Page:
Greg Dufty with his ex-partner and daughters.
Greg Dufty with his ex-partner and daughters.

Killer’s ‘remorse’ over father’s murder

ONE of Greg Dufty's convicted killers has for the first time expressed remorse over the Gold Coast father's slaying.

Nelson Patea, the brother of Tara Brown's killer Lionel Patea, this morning faced a parole hearing, only six months after being convicted of Mr Dufty's murder in the Brisbane Supreme Court.

Patea's bid for release has been made to the Parole Board Queensland under the new No Body No Parole laws that keep killers behind bars if they do not reveal the location of their victim's body.

Greg Dufty was killed in July 2015 by a group of men who struck him in the head with a shifting spanner before he fell to the ground and was kicked to death.

Greg Dufty.
Greg Dufty.

Patea was sentenced to eight year's jail over the death in May alongside his brother Lionel, who was sentenced to a second life-sentence for Mr Dufty's murder.

Patea's cousin, Aaron Crawford, who claimed to be Mr Dufty's best friend, also pleaded guilty in May to the man's murder at Nerang on the Gold Coast about three years ago.

Crawford has confessed to helping to dispose of Mr Dufty's body.

Two other men, Clinton Stockman and Liam Bliss were sentenced over the killing in February.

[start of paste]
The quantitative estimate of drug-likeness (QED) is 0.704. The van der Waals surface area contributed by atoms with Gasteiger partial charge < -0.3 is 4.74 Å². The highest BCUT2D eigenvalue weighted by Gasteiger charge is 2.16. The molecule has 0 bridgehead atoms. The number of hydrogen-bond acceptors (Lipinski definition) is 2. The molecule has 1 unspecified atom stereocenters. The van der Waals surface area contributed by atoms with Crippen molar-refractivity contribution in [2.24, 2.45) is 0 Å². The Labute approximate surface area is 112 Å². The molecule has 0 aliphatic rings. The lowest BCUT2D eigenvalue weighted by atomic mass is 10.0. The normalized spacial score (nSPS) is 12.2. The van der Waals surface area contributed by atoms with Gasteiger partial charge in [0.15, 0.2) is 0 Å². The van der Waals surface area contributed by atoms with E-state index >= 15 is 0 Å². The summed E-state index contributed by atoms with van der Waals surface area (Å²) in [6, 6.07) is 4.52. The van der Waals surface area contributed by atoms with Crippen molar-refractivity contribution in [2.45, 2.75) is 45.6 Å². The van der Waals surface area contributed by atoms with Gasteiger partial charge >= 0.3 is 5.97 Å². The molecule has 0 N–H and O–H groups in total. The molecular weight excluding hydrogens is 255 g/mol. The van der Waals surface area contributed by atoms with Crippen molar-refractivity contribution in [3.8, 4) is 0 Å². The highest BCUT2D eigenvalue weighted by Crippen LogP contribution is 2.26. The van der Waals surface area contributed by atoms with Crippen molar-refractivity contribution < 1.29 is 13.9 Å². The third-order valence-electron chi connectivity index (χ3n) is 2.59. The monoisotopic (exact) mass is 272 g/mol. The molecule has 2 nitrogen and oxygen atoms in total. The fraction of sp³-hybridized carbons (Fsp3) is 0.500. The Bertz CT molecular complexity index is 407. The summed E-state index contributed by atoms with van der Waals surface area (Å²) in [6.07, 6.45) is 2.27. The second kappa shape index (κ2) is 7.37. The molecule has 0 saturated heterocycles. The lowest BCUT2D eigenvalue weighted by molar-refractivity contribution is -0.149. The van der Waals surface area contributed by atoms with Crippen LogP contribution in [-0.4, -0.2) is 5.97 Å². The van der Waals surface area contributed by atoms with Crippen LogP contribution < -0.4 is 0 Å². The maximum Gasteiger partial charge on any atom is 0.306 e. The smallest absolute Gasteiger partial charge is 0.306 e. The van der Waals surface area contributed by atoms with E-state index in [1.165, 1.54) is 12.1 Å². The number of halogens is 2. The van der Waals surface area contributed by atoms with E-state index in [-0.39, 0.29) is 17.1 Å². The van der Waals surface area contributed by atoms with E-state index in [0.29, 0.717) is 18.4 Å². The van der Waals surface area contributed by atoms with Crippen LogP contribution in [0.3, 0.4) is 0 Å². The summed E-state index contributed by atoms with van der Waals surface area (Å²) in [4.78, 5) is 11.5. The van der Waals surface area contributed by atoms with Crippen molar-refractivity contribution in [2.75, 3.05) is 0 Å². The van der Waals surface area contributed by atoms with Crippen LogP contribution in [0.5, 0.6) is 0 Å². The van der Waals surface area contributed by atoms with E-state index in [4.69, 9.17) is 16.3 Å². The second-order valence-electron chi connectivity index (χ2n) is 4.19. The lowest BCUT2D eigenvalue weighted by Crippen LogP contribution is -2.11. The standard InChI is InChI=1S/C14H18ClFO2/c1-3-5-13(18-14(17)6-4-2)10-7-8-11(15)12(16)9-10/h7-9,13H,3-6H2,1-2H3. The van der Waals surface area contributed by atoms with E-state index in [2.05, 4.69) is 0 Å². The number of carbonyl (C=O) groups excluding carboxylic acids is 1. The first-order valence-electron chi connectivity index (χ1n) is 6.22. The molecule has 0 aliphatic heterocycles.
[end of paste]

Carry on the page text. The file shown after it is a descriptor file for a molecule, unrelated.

The group, along with several other man, bashed Mr Dufty to death after finding out he had stolen about $17,000 worth of cannabis from a northern NSW drug cop they had been running.

His body has never been found but it is believed Mr Dufty's remains were burned at the location of the cannabis crop in northern NSW.

During the parole hearing today, Patea's defence lawyer Campbell MacCallum told the court his client did not know the location of Mr Dufty's body and only found about how the remains had been dealt with through the statement of facts tendered to the court during his sentencing hearing.

Nelson Patea, brother of Tara Brown’s killer Lionel Patea.
Nelson Patea, brother of Tara Brown’s killer Lionel Patea.


He said he only learned of the disposal of Mr Dufty's body though statements made by his co-accused.

"The schedule of facts and sentencing remarks give them a good indication of Nelson Patea and Mr Patea's capacity to properly co-operate," Mr MacCallum said.

"He simply doesn't have the capacity and it shouldn't be a impediment to his release on parole and he has indicated if he could co-operate, he would."

Patea, who gave evidence from jail via video link in the hearing this morning said he was "regretful and remorseful" about what had happened to Mr Dufty.

"When you were sentenced do you remember the judge allowed Mr Dufty's then partner Sharni … to make a victim impact statement?" Mr MacCallum asked.

"Yes," Patea replied.

Mr MacCallum asked Patea how he had responded to hearing the statement in court during his sentencing hearing.

"I couldn't believe it," he said.

"How did you feel?" Mr MacCallum asked.

"Really sad and really down," Patea replied.

Mr Dufty's mother left the courtroom after hearing this response.

The Queensland Parole Board will reserve their decision relating to the No Body No Parole aspect of Patea's bid for release.

He will have to make another application in relation to his general release on parole, the hearing was told.

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